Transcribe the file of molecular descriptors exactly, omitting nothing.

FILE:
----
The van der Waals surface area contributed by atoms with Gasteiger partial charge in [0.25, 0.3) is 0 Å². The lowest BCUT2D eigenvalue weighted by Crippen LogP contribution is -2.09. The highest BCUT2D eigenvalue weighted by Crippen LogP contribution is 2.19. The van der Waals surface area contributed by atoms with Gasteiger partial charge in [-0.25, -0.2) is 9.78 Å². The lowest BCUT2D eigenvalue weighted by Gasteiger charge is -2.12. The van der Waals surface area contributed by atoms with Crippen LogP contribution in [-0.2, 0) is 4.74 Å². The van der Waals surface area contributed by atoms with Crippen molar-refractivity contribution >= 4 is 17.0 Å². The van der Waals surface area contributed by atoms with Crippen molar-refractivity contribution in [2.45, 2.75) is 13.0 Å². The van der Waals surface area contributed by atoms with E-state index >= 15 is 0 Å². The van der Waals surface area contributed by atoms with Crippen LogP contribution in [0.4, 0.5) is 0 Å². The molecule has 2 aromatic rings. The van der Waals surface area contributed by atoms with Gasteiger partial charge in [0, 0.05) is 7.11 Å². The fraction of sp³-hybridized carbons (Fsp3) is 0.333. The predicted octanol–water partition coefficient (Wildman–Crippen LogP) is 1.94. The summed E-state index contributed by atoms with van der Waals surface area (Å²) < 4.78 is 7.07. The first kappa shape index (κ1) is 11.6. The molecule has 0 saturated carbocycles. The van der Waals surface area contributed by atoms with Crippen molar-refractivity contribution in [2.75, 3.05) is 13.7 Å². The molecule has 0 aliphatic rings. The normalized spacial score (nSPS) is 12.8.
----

The van der Waals surface area contributed by atoms with Gasteiger partial charge in [0.25, 0.3) is 0 Å². The lowest BCUT2D eigenvalue weighted by Crippen LogP contribution is -2.09. The highest BCUT2D eigenvalue weighted by Crippen LogP contribution is 2.19. The van der Waals surface area contributed by atoms with Gasteiger partial charge in [-0.25, -0.2) is 9.78 Å². The lowest BCUT2D eigenvalue weighted by Gasteiger charge is -2.12. The van der Waals surface area contributed by atoms with Crippen LogP contribution in [-0.2, 0) is 4.74 Å². The van der Waals surface area contributed by atoms with Crippen molar-refractivity contribution >= 4 is 17.0 Å². The van der Waals surface area contributed by atoms with Crippen molar-refractivity contribution in [2.45, 2.75) is 13.0 Å². The van der Waals surface area contributed by atoms with E-state index >= 15 is 0 Å². The van der Waals surface area contributed by atoms with Crippen LogP contribution in [0.4, 0.5) is 0 Å². The molecule has 2 aromatic rings. The van der Waals surface area contributed by atoms with Gasteiger partial charge in [0, 0.05) is 7.11 Å². The fraction of sp³-hybridized carbons (Fsp3) is 0.333. The predicted octanol–water partition coefficient (Wildman–Crippen LogP) is 1.94. The summed E-state index contributed by atoms with van der Waals surface area (Å²) < 4.78 is 7.07. The first kappa shape index (κ1) is 11.6. The molecule has 0 saturated carbocycles. The van der Waals surface area contributed by atoms with Crippen molar-refractivity contribution in [2.75, 3.05) is 13.7 Å². The molecule has 0 aliphatic rings. The normalized spacial score (nSPS) is 12.8.